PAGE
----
Protostar - stack0
This post is a writeup for the Protostack - stack0 challenge. Before continuing further, I strongly advice that you first try them out yourself. Here’s the link. The first challenge is simple for a person doing CTF’s for a while. This challenge is actually meant for beginners inorder to introduce them to CTF’s. I assume that if you got stuck here, you atleast have a VM running the Protostart iso, if not that’s a good first challenge if you have never used VM’s.
If you read the description of the challenge you will see that all we have to do is modify a variable. Here’s the attached code which is also present on the site.
So let’s analyze this code. We have some a variable called modified which we need to modify(ironic), note that modified is declared as volatile, this tells the compiler to not apply any optimizations to it. Then we have a buffer of 64 bytes.
Then we have modified set to 0 and we take some input. Now it’s easy to see that there’s no way to modify the modified variable(atleast not directly).
Now what options do we have? The only attack surface I could think of here is the
gets() function. Looking at the man pages of it I came across something interesting in the bugs section.
Never use gets()…impossible to tell…how many characters it will read…has been used to break computer security.
hmmm…interesting. Exploiting this has something to do with how memory is layed out. To keep things simple, when we declare a variable, it is reserved or stored on the stack. So if you understood what that means, buffer as well as modified should be on the stack. And from the man pages we know that gets() has no limit on reading. So what happens if we read beyond 64 bytes? Let’s try writing beyond 64 bytes. Let’s fire up the GDB and take a look at what we have.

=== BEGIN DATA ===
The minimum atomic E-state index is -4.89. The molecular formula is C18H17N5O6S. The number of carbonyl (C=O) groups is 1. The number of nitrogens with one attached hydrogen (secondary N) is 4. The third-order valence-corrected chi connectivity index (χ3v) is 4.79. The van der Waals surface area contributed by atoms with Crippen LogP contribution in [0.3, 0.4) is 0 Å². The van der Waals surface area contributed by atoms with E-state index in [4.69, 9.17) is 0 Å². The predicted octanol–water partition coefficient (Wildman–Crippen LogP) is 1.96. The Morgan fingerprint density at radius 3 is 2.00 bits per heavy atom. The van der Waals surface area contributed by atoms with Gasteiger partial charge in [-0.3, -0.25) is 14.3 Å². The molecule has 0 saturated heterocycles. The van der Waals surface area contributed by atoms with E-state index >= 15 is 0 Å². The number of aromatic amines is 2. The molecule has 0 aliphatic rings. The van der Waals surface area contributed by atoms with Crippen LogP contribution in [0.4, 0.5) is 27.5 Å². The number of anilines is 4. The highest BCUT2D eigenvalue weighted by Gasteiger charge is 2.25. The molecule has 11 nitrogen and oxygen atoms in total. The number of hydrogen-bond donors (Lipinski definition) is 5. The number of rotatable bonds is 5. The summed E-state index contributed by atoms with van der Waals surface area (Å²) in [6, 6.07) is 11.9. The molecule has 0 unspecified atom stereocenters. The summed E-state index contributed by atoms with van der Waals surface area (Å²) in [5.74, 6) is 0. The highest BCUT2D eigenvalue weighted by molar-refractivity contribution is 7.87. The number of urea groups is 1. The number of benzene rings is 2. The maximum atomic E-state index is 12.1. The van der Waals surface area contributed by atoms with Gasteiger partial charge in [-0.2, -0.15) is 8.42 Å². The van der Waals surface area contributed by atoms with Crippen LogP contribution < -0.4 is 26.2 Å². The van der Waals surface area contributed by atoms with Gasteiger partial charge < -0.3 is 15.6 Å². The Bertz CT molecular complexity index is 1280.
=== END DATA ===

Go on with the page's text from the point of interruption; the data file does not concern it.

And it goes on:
Nothing interesting here. We know that “[esp+0x5c]” is the modified variable just by looking at the assembly, since a 0 is moved into that location. Let’s set a break point just after the “gets()” call, run the program and take a look at what happens.
Let me explain what I did. I set a break point just after the gets() call because I want to get an idea of where on the stack the data is stored. “A” in hex is 0x41. We print the first 24 (w)ords in he(x) format. You can see where our ‘A’s got stored. And if you take a closer look, towards the end you find the value of modified which is 0. So what we need to do is overflow the input into the modified variable and we’re done. Just by observation of the stack, we see that we require a minimum of 4 * 4 * 4 + 1 bytes of data, which is co-incidently one more byte than the buffer size. More would work too, but this is the minimum. Let’s write exploit this with a little help from python and pipes.
And there we have it, we have successfully modified the value of a variable, using a buffer overflow. Simple yet fundamental to understanding how not to write code. I’ll be posting more solutions in my free time. If you got this on your first try, way to go! If not, then remember ‘Every expert was once a beginner’. Another little thing I would like to stress upon, is that you should keep questioning why it works the way it does. If you aren’t, you aren’t learning anything at all.